Sunday, April 16, 2023


Cullercoats is a small fishing village on the North East coast of England located between Tynemouth and Whitley Bay. Those two larger towns are or were popular holiday destinations which declined slowly and in Tynemouth's case elegantly after the advent of cheap holiday flights to the warmer beaches of Europe. But Cullercoats remained a thriving fishing village until recently (I suspect the 'Common Market' may have had something to do with that decline.)

Cullercoats has a small sandy bay enclosed by two small piers and as such is ideal for families. The village has been popular with generations of visitors with its secluded bay the highlight. The beach has a Seaside Award and is ideal for bathing. More information here-

I cannot remember when I did this sketch of the bay but it has been sitting in one of my pads for ages. It shows the two piers with the spire of St George's Chirch to the right. Beyond that is Tynemouth Pier and the ruins of Tynemouth Priory.

Compressing the view is of course a bit of artistic licence because this below is what it looks like in a photo taken more recently -

In the later part of the nineteenth century Cullercoats developed a reputation as a popular artists' colony with the everyday lives of the fishing folk often used as subjects. The famous American artist Winslow Homer spent 18 months living and working in Cullercoats. Two interpretation panels on the seafront (overlooking the bay and further to the North, just after the Watch House) explain the fascinating art history of Cullercoats. Here is a short history of Winslow Homer in Cullercoats including a selection of the paintings he did while living there.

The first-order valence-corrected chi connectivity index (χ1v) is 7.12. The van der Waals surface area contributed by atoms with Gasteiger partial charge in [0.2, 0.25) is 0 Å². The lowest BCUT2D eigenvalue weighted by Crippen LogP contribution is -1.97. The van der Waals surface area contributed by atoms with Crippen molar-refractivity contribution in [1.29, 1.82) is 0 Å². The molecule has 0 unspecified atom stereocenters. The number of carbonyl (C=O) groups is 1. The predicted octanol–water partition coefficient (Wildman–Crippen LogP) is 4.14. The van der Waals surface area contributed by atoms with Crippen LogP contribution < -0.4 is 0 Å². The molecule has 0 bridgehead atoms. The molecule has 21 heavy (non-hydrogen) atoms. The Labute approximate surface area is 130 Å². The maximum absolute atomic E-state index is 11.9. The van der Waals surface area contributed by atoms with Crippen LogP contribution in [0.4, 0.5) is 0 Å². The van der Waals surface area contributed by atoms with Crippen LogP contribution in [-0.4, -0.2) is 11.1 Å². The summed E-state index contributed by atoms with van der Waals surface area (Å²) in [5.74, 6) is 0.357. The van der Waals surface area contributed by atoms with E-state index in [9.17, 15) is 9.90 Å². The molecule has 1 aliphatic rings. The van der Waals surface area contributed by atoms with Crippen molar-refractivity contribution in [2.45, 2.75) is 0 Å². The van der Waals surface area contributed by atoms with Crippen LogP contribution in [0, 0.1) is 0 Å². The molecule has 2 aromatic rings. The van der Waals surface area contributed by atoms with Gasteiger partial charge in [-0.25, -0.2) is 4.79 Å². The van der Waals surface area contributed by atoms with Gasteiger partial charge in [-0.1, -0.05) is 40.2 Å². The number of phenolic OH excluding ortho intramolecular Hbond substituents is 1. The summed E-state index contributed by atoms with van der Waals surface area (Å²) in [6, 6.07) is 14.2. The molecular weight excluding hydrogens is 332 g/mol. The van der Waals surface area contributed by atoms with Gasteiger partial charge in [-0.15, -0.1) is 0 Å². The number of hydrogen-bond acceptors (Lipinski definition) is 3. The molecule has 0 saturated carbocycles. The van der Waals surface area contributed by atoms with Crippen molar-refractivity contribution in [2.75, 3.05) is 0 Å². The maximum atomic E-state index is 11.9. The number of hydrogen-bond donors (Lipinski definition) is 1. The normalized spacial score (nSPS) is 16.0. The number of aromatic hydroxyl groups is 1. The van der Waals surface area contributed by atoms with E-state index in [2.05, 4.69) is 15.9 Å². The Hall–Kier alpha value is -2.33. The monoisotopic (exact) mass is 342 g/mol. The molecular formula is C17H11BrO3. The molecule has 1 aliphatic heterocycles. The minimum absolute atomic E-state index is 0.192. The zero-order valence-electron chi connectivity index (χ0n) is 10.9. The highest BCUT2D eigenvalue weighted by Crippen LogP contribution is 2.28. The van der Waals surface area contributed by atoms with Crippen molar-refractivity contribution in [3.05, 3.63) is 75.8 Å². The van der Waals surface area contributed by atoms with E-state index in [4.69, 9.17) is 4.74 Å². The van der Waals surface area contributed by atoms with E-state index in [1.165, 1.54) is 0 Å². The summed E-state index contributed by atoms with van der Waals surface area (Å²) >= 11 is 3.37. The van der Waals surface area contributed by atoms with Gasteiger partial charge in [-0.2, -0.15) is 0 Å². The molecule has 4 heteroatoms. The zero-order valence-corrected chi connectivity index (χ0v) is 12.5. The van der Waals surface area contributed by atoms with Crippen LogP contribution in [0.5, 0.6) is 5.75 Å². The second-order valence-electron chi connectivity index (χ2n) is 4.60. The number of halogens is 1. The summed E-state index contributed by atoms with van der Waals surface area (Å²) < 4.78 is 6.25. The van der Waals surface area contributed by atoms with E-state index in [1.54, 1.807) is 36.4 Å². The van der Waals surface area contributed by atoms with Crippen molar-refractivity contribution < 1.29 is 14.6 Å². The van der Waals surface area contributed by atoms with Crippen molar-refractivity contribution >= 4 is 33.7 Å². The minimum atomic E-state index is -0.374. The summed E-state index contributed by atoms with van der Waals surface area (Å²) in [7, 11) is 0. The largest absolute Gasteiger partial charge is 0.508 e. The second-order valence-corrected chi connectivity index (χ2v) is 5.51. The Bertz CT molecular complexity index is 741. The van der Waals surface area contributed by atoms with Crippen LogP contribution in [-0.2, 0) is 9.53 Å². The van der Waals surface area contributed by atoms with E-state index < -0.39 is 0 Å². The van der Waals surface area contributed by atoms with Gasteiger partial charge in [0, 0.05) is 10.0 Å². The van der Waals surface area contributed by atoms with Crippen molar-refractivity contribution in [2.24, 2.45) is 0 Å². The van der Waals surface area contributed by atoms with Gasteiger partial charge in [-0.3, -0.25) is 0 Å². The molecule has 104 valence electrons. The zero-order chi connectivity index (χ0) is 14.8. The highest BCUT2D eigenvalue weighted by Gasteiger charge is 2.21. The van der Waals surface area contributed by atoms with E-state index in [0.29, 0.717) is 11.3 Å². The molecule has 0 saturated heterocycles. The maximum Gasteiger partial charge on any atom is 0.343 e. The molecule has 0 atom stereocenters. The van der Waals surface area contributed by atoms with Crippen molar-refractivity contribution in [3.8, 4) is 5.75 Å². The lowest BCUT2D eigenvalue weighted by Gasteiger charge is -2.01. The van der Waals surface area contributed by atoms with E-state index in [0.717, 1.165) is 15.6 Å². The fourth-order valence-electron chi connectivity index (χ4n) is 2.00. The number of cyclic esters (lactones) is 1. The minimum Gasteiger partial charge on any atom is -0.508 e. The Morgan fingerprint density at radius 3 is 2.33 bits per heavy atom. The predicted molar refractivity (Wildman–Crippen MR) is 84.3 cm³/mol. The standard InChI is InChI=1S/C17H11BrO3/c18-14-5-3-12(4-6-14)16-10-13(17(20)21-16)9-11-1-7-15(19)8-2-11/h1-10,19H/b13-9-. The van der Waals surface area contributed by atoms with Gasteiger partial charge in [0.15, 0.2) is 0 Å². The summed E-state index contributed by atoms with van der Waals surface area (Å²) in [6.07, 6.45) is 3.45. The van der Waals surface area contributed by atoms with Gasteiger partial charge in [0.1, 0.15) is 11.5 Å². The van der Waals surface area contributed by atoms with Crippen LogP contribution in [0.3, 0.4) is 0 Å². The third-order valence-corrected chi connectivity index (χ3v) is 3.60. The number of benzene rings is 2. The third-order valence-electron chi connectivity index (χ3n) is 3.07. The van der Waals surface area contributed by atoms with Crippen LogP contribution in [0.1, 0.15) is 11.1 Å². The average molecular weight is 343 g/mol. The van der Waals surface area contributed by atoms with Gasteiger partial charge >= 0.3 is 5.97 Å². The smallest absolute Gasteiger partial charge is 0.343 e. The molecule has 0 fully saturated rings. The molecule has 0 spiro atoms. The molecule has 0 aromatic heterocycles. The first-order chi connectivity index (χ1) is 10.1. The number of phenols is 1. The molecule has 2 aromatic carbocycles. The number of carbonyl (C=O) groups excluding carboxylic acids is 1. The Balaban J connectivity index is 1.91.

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Homer is a much better painter than I am but I do my best and, using my sketch as a guide, I subsequently painted that same view in acrylic on 8" x 8" canvas. My 'best' was obviously good enough because it is now hanging on a wall somewhere in Madrid.

On a headland to the north of the bay stands the Watch House and here you can see five ladies pretending to be Fishwives. I can remember the real Fishwives many years ago who would sit outside their cottages selling the day's catch which their husbands had brought home from their day out at sea. They would sell mainly crabs and shrimps (prawns?) as well as mussels and whelks and other small shellfish. The cottages are long gone, the Council demolishing them in order to 'improve' the road layout; they straightened it in other words.

Here is a brief history - with nice photos and illustrations - of Cullercoats Watch House from the local newspaper -

This final photo shows the sad end of one of the fishing cobbles, now being used to display flowers. The roof of the Watch House can be seen on the right of the picture with the church spire behind and the view to Tynemouth in the background.

JUDY DINNING Cullercoats Fish Lass

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